More Cautious in Alberta?
Way back in March, Alberta’s Advanced Ed minister was encouraging all PSEs to prepare for a Fall term without restrictions on in-person learning, and yesterday I outlined Alberta’s remarkably aggressive “open for summer” plan, which could see all COVID19 restrictions lifted by Jul 1. By comparison, institutional announcements have been quite a bit more cautious…
NAIT is “planning for additional in-person learning and services” this Fall, while minimizing “disruption.” NAIT’s schools are still determining at a program level whether courses will be delivered as virtual or blended. (Enrolment with schedules will be available by early July.) NAIT
Olds College is “planning for a fall 2021 return that will see classes predominantly on campus.” Olds
Transitional Term in SK
Institutions in Saskatchewan sound even more cautious than their peers in Alberta, as of their most recent announcements. They clearly regard the Fall term as “transitional” before a return to more normal campus life in January…
Parkland & Cumberland Colleges are developing plans for a safe return to F2F learning for Fall. “While our plan is to get back to on-campus instruction, blended learning will continue to be a key part of our institutions, providing flexibility and fostering innovation as we serve learners across our region.” Education News Canada
Saskatchewan Polytechnic plans to increase the number of students on campus this Fall, while continuing with hybrid delivery of programs. Currently ~35% of students are on campus at any one time, and come Fall “we are expecting… closer to 50-55%.” Fall will see a gradual transition towards full reopening of programs and services, likely with some controls over density and distancing. Global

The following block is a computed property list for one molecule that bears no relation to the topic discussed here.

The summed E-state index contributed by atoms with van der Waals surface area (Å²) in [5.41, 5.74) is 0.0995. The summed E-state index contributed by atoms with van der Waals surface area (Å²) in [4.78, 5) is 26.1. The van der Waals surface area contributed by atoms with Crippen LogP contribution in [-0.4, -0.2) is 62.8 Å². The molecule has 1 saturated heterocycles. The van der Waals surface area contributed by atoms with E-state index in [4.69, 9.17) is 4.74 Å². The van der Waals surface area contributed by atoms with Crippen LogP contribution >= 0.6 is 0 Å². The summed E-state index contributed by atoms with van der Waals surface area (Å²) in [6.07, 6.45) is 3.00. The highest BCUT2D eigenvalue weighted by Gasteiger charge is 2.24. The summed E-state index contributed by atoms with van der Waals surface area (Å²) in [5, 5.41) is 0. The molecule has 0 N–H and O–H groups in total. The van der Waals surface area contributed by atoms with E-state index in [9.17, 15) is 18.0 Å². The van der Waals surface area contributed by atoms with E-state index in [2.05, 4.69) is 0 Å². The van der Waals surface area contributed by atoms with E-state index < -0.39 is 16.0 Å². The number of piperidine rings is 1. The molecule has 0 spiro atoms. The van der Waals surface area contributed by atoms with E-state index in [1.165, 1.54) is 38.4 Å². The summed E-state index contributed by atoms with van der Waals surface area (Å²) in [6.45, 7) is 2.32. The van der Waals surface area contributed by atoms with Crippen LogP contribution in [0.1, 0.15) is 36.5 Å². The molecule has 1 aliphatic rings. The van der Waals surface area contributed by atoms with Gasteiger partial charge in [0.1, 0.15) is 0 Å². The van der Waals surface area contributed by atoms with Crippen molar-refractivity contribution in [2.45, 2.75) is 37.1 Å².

uSaskatchewan is “anticipating that most offerings will be in person and that most students will have in-person activity” this Fall, “but it will not be all.” UofS is still referring to the Fall term as “transitional,” and some classes and services will be offered remotely. Residences and food services are expected to open up, but masks will still be required and large gatherings avoided. Athletics will continue, but with less high-risk activity and fewer large events. “It’s going to feel much more normal than it has for the past year,” but campus life won’t return to “close to normal” until January. Saskatoon Star-Phoenix | CBC
Back to Normal in Quebec
Quebec’s premier has been a vocal proponent of returning students of all ages to classrooms, and CEGEPs and universities have been feeling some pressure for months.
Bishop’s U internally announced a “full return to on-campus teaching and learning” back on Mar 19.
Concordia U has advised students they will “regularly need to come to campus throughout the fall term for both academic and non-academic activities,” although “some courses will be online and some will be in person.” (Most large classes will likely be online.) Concordia